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The Urban Dictionary strikes me as a lexical sewer, what to language that toilet featured in the film Trainspotting is to basic hygiene. It should come as no surprise that the alt right contributes to it with relish. I think it can fairly be characterized as their dictionary. That it is not, strictly speaking, a ‘dictionary’ at all nor a reliable representation of anything ‘urban’ but rather a Rorschach Test for emerging political pathologies is beside the point. Or perhaps that is the point.

Here’s a prominent and representative entry for xenophilia:
“A mental disorder where a person has an irrational attraction to foreign cultures, races and peoples. Often to the point of working against the best interest of their own family, race and nation for the benefit of hostile foreign groups.
“Did you hear that Sweden is now the rape capital of Europe?”

Here’s one for xenophobia:

“Taken to the extreme, an irrational fear of strangers or more broadly, a fear of those who are different. Taken in a more moderate way, a rational fear of those who are different in some significant way, such as race, ethnicity, culture, politics, religion. Since people live together in families and communities where blood ties and cultural similarities foster cooperation those who are different undermine this social solidarity…Since people are naturally selfish, they will lend aid and befriend those whom they see as similar to themselves….[I]t is rational to foster laws, social and economic policy, and attitudes that preserve one’s own kind in power. To do otherwise is to hand power over to those who will destroy one’s own way of life, culture, and political system…”

If you look up ‘racism’ or ‘socialism’ in the Urban Dictionary you will find equally noxious material mixed with the occasional, and more often than not, feeble, alternative.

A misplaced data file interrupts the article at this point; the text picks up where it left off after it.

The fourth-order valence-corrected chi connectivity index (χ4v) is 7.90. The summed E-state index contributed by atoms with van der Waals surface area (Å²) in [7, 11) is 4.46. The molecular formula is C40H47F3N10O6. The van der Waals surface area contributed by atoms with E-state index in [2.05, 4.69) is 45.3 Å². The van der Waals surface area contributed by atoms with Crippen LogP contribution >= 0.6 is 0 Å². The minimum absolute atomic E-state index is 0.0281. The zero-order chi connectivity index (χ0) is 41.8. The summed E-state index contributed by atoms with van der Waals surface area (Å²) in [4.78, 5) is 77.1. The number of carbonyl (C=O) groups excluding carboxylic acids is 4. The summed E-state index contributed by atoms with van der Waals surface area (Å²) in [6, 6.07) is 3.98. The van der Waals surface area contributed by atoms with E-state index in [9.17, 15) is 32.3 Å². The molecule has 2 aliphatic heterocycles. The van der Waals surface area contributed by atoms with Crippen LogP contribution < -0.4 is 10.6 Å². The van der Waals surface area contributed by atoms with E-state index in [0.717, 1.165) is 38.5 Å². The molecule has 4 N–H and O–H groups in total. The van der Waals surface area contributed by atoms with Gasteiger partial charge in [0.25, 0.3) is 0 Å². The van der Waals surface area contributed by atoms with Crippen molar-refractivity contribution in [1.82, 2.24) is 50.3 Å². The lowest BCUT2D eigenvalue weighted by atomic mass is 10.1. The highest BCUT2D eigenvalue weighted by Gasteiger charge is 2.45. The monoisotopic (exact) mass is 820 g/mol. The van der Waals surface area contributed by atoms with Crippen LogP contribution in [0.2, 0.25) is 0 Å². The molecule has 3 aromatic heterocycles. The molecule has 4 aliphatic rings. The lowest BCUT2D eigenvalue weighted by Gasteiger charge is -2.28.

As a corrective some comrades valorize xenophilia as an antonym to xenophobia. This is surely an improvement over the alt right screeds above, which do the opposite. But here’s the thing. As a reference point for radicals it is useful, but limited. Much as the touchstone liberal shibboleths ‘diversity’, ‘equal opportunity’ or ‘race relations’, there is an element of bullshit here. Allow me to explain.

For working class peons in the tourism and service industries it is an inescapable fact that the overwhelming majority of interactions had with ‘diverse people’ is as their servants, their underlings, their step-and-fetch-its. The only people who take vacations to exotic lands are the well off with disposable income, or people without much disposable income who envy, and therefore emulate, those who have it. We poor and working people don’t travel much, so our interactions with ‘other people’ most often involve a power imbalance, summarized in that noxious imperative, “the customer is always right.” If you appreciate that phrase, you internalize your oppression, or enjoy inflicting it on others. I don’t. But that’s the nature of a tourist economy. The only thing I hate more than a tourist is a celebrity tourist.

I have therefore developed a very keen hatred. My stomach turns and churns when I hear the Queens English enunciated from a Hermès suit, the North Atlantic lockjaw pronounce ‘Maarthaa’s Vin-yaard’ from a Polo shirt, or perhaps an East Coast asshole snap their fingers for attention.

In this sense certain languages, dress, accessories, and behavior set me off. You could say I have become ‘prejudiced’ toward tourists–of all backgrounds. I know in a sense this is irrational; that I am ‘prejudging’ based on stereotypes. But in another sense it’s also a defense mechanism, one that is necessary for the preservation of my basic human dignity. So I own that prejudice by placing the burden of evidence to prove otherwise upon them. Is it possible then to have a positive prejudice?

My interactions with the globetrotting rich have been, on the whole, really distasteful. Wait, that’s not strong enough. They are scum and I hate them. That’s better.

These encounters then linger in my mind as dog shit I can’t scrape off the bottom of my shoe. I cannot begin to recount the number of times I’ve had a twit make a comment about the homeless, Asian drivers, Black kids with saggy pants, the lazy Latino road workers, the white opiate addict. They will often unthinkingly assume that because I am a white guy in my 50s, and at least not outwardly and obviously an opiate addict, I will laugh along with them and share their contempt and disgust. I must be a deplorable. So it is. I am a deplorable–just not their kind of deplorable.